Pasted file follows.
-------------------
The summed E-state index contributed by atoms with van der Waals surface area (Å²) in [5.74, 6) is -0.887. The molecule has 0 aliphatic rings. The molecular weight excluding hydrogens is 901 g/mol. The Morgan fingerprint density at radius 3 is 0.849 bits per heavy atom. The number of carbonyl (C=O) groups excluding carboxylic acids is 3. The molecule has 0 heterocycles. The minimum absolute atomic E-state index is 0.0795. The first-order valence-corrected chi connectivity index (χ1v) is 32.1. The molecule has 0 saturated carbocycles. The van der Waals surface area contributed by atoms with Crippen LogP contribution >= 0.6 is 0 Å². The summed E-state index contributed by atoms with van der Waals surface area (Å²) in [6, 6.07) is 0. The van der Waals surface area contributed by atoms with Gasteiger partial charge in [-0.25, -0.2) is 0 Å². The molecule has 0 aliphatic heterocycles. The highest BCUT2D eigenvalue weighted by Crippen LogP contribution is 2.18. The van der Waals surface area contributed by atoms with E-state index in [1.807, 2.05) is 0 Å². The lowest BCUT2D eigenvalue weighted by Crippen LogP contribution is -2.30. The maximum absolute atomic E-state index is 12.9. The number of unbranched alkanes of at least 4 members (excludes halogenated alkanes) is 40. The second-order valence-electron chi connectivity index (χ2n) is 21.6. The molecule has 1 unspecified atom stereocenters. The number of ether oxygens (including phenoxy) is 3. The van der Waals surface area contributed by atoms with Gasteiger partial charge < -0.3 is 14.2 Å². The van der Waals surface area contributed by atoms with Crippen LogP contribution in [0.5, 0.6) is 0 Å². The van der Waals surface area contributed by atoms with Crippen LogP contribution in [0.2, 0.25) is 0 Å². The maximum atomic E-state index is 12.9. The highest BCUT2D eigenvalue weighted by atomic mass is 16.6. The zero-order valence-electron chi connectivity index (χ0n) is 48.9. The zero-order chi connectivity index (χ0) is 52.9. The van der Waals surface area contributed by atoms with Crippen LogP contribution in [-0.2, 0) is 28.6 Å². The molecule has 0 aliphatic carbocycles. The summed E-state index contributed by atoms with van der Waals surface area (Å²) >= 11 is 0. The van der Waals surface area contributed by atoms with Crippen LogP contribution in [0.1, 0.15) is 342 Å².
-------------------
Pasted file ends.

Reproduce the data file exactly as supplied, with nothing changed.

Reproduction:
The summed E-state index contributed by atoms with van der Waals surface area (Å²) in [5.74, 6) is -0.887. The molecule has 0 aliphatic rings. The molecular weight excluding hydrogens is 901 g/mol. The Morgan fingerprint density at radius 3 is 0.849 bits per heavy atom. The number of carbonyl (C=O) groups excluding carboxylic acids is 3. The molecule has 0 heterocycles. The minimum absolute atomic E-state index is 0.0795. The first-order valence-corrected chi connectivity index (χ1v) is 32.1. The molecule has 0 saturated carbocycles. The van der Waals surface area contributed by atoms with Crippen LogP contribution >= 0.6 is 0 Å². The summed E-state index contributed by atoms with van der Waals surface area (Å²) in [6, 6.07) is 0. The van der Waals surface area contributed by atoms with Gasteiger partial charge in [-0.25, -0.2) is 0 Å². The molecule has 0 aliphatic heterocycles. The highest BCUT2D eigenvalue weighted by Crippen LogP contribution is 2.18. The van der Waals surface area contributed by atoms with E-state index in [1.807, 2.05) is 0 Å². The lowest BCUT2D eigenvalue weighted by Crippen LogP contribution is -2.30. The maximum absolute atomic E-state index is 12.9. The number of unbranched alkanes of at least 4 members (excludes halogenated alkanes) is 40. The second-order valence-electron chi connectivity index (χ2n) is 21.6. The molecule has 1 unspecified atom stereocenters. The number of ether oxygens (including phenoxy) is 3. The van der Waals surface area contributed by atoms with Gasteiger partial charge < -0.3 is 14.2 Å². The van der Waals surface area contributed by atoms with Crippen LogP contribution in [0.5, 0.6) is 0 Å². The van der Waals surface area contributed by atoms with Crippen LogP contribution in [0.2, 0.25) is 0 Å². The maximum atomic E-state index is 12.9. The highest BCUT2D eigenvalue weighted by atomic mass is 16.6. The zero-order valence-electron chi connectivity index (χ0n) is 48.9. The zero-order chi connectivity index (χ0) is 52.9. The van der Waals surface area contributed by atoms with Crippen LogP contribution in [-0.2, 0) is 28.6 Å². The molecule has 0 aliphatic carbocycles. The summed E-state index contributed by atoms with van der Waals surface area (Å²) >= 11 is 0. The van der Waals surface area contributed by atoms with Crippen LogP contribution in [0.1, 0.15) is 342 Å².